A sexy hitchhiker on the run from an annoying father is the only one who believes his story. So she accompanies him and helps in the manhunt, even beginning to fall in love with him.
However, things will turn out worse than she thought when she ends up kidnapped by the same maniac.
At that point, the truck driver will be the only one who can save her. Always considering if he doesn’t get into trouble for other nonsense first, as he unfortunately usually does.
A movie and filmmaker with an unfamiliar fate
Roadgames is a car and truck movie with an omnipresent, light sense of humor on its side.
The story is not much different from Rear Window by the great Alfred Hitchcock, sharing several of its points and twists.
Except that in this case, instead of a wheelchair-bound protagonist, we have a cheerful truck driver looking for trouble.
Stacey Keach reaches the pinnacle of a career as a character actor in supporting roles, this time as an absolute and engaging leading man.
It’s impossible not to feel sympathy for this likable rogue, if at times vulgar and a pain in the ass, but always full of joy and a desire for freedom.
The ultimate irony comes when, through a series of misunderstandings, he becomes the police’s number one suspect while simultaneously struggling to save the girl.
Equally free and beautiful as a flower is Jamie Lee Curtis, very young and still in the early days of her life as a Hollywood star.
The moments and dialogues between the hitchhiker and the truck driver are the best part, where the two bonds immediately fall in love despite the difference in age and social background.
Richard Franklin was not much appreciated during the 1980s, although he was the author of several exciting films, such as the excellent horror film Patrick.
In his cinema, we can see much of the narrative and characters from the great Hitchcock, whose sequel to the famous Psycho he not coincidentally directed.
In conclusion, Roadgames is an opportunity to know not only a movie but a director who unjustly never achieved fame.
We return to America’s big highways in a movie where the protagonists collide in powerful souped-up cars.
The story begins with a young girl and her best friend getting involved in a terrible rear-end collision in traffic.
As the friend gets out of the car searching for help, a mysterious driver swoops down on her, killing her instantly.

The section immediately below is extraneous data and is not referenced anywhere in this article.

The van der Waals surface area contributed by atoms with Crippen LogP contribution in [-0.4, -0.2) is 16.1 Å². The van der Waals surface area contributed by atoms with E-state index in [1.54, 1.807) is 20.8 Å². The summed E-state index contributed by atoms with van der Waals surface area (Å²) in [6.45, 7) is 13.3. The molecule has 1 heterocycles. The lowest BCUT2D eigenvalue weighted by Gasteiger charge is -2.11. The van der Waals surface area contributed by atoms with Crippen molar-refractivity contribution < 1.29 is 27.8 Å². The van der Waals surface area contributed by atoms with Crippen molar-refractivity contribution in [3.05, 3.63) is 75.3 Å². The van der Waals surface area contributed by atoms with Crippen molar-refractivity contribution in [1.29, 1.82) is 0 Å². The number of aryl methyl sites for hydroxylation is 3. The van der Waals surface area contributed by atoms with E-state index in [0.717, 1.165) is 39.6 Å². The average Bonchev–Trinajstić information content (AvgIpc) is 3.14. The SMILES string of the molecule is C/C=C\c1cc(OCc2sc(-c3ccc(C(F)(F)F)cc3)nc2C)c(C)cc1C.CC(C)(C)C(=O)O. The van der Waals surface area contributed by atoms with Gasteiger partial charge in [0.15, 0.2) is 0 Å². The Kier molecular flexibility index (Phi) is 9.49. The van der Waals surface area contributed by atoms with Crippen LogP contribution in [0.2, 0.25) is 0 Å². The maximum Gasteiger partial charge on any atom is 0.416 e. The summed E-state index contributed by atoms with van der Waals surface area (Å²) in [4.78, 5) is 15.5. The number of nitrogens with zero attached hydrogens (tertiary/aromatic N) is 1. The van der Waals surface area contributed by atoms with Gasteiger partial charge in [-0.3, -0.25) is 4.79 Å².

Sometime later, the girl still suffers from the trauma of that day, so she attends some support groups with other survivors of traffic accidents.
During one of these group therapy sessions, he meets another taciturn and charming guy. However, these seem reticent about the effectiveness of these groups, walking away ruefully.
The boy mysteriously disappears as he arrives, so she returns home accompanied by a friend.
But the same car that had killed her friend returns to the road, chasing them and trying to kill her as well to complete the task.
The mysterious boy reappears, coming to her rescue just in time to miraculously save her from the psychopathic attacker.
At that point, he explains everything to her, telling her that the killer driver is a serial killer. For years, this madman has been killing young women, undisturbed, on America’s most isolated streets.
It then becomes clear why he is so obsessed with defeating him because the same man ran over and killed his wife many years earlier.
The girl therefore becomes the focus of the challenge with this serial killer of the road. But a cop also joins in as the movie hurtles toward a climax fast as the contenders’ souped-up cars.
A serial killer movie in and out of cars
Robert Harmon returns to the road nearly two decades after his masterpiece The Hitcher with a magnificent and utterly maddening Rutger Hauer.
Yet this time, the psycho on duty is not a hitchhiker but rather a wheelchair-bound man who lives in and with his beloved car.
This car is the murder weapon he uses to kill his victims and then drives off, leaving no trace behind.
In this manner, no one is after him; indeed, the police cannot even believe he exists.
Colm Feore plays this road predator extremely effectively, partially mechanical like his car.
It’s just too bad we don’t see much of him during the movie, except in the high-tension final part.
Hot on his heels, never giving up a mile, is Jim Caviezel, a furious husband seeking revenge. A character who is certainly a far cry from the messianic forgiveness of The Passion of the Christ.
All things considered, the car chases are not many either, but both protagonists are resolute and credible behind the wheel.
The winner’s prize in this souped-up car challenge will be the beautiful Rhona Mitra, the undisputed drama queen of the movie.
She is an actress who never got what she deserves, in my opinion, even though starring action in such hardcore movies as Doomsday.
In this case, she is the classic damsel in distress but nevertheless adds dramatic value to an otherwise mundane character.
Through the years, Robert Harmon and his movies have collected quite many devoted fans.
However, for those wishing to approach his filmography for the first time, Highwaymen is definitely a solid starting point.